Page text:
From China, tea spread across the Eastern Silk Road to Japan and the Korean Peninsula. In Japan, the beverage developed close connotations with religious and social rituals owing to the fact that it was commonly consumed by Buddhist priests. In the 6th century, CE envoys were sent from Japan to China to learn about tea and its associated culture, and seeds were imported via the Silk Road in order for the plant to be cultivated in Japan. 

Tea soon became prominent in creative circles, including within poetry and literature, as poets and artists wrote about the joy of tea and explored tea customs and associated traditions in their work. A great example is a poem called "Seven Bowls of Tea" by Lu Tong from 790-835CE. Lu Tong's poem was a favorite for centuries and even carved on tea jars.  What does his poem convey to you about tea?  

The first cup caresses my dry lips and throat.
The second shatters the walls of my lonely sadness.
The third searches the dry rivulets of my soul to find the series of five thousand scrolls.
With the fourth the pain of past injustice vanishes through my pores.
The fifth purifies my flesh and bone.
With the sixth I am in touch with the immortals.
The seventh gives such pleasure I can hardly bear
The fresh wind blows through my wings,

As I make my way to Penglai [the mountain of the immortals].2

The tea trade spread from China and Mongolia to the Indian Subcontinent, Anatolia, the Iranian Plateau, and beyond eventually reaching Europe and North Africa. Tea was also intricately linked to another flourishing Silk Road trade that became the basis for a number of complex interactions within the arts, that of ceramics, and specifically, porcelain.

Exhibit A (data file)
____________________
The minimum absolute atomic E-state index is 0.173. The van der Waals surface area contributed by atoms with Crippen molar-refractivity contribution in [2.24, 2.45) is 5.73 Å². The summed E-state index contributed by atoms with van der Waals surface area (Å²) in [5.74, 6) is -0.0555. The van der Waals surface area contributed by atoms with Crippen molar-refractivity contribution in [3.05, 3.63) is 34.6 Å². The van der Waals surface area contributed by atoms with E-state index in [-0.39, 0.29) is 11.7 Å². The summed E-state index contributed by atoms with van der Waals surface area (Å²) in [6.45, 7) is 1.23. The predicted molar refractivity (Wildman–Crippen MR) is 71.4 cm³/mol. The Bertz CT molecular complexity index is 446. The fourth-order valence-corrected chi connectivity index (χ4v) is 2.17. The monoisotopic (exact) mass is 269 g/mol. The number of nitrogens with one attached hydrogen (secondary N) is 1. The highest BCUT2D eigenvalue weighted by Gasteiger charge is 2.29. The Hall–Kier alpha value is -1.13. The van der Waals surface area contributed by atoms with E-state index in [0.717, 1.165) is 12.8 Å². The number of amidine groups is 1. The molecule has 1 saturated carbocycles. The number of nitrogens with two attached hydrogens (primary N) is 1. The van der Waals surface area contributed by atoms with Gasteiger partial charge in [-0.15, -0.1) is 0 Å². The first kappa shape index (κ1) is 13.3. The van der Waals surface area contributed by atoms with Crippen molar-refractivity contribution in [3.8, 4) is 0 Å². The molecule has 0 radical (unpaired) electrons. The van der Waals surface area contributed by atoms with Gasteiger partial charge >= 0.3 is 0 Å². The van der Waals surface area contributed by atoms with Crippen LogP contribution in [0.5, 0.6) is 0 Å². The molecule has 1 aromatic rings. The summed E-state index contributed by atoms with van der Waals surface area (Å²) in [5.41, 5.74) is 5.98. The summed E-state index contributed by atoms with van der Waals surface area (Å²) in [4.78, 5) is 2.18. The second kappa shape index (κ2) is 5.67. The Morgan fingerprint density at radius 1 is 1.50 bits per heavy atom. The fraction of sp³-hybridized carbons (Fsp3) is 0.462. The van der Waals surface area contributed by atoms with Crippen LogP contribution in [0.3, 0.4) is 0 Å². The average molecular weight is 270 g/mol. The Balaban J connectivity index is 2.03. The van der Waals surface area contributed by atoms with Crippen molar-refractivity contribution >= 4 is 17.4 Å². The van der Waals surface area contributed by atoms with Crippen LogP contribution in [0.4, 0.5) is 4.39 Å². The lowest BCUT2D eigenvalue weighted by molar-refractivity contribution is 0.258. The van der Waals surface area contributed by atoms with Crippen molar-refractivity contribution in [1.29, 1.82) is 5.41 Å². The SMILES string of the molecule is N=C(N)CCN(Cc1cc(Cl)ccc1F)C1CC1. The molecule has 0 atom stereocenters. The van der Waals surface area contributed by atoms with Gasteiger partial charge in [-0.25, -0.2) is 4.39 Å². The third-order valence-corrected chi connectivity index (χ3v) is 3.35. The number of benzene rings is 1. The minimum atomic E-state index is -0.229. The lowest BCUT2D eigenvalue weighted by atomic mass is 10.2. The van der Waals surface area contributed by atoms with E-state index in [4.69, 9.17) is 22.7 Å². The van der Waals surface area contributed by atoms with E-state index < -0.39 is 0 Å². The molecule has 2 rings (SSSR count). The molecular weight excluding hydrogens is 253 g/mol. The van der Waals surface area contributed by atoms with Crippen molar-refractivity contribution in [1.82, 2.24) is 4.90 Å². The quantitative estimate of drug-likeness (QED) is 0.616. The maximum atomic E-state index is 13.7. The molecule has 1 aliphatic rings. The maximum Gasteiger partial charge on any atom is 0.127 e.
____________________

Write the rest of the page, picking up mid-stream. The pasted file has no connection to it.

Although there are many regional variations, many cultures along the Silk Road share tea drinking customs and traditions. Today, cultures and regions around the world have continued to adapt the ubiquitous product according to their own societal norms, with brewing processes, flavoring, and social rituals varying from place to place. 

We hope you enjoyed learning more about the origins of tea and tea culture. Stay tuned as we explore varieties of tea and more of tea culture in our next posts. 

February 23, 2012

Where Coffee and Tea Lovers Come Together

Come in and have a cup of tea or coffee at the Coffee and Tea Festival in New York City this weekend. Both days are packed with fun and interesting workshops for any hot beverage enthusiast. Maybe I'll see you there ;)

August 25, 2011

How To Awaken The Senses In This Weather...

With all the wet weather we've been having, my mood has been taking a big hit. I should be thankful to Mother Nature for gracing us with so much rain but enough is enough. We've seen more rain than sun these past couple of weeks. Anyways, I didn't let this weather get me down, NO SIR!! My mom bought this tea on my aunt's recommendation and this afternoon was the perfect time to try it out.

Hot Tea + Wet Weather = Perfect for Relaxed and Refreshed Mood!

It's the perfect blend of cardamom and black tea to awaken the senses. I like drinking my tea without milk, so with each sip I was engulfed with so much aroma and flavor that I forgot where I was. I started reminiscing about my trip to Kerala where I was surrounded by hills covered in tea plantations and woke up every morning with the sweet aroma of tea. It was the perfect start to the day and set the mood for an enjoyable time. Then I was back in my arm chair finishing the last drop of my tea. Alas, it was nice while it lasted, I will cherish these few moments of Zen.

Quick Tips: This tea is available at most Indian stores; I bought mine at the local Indian grocer.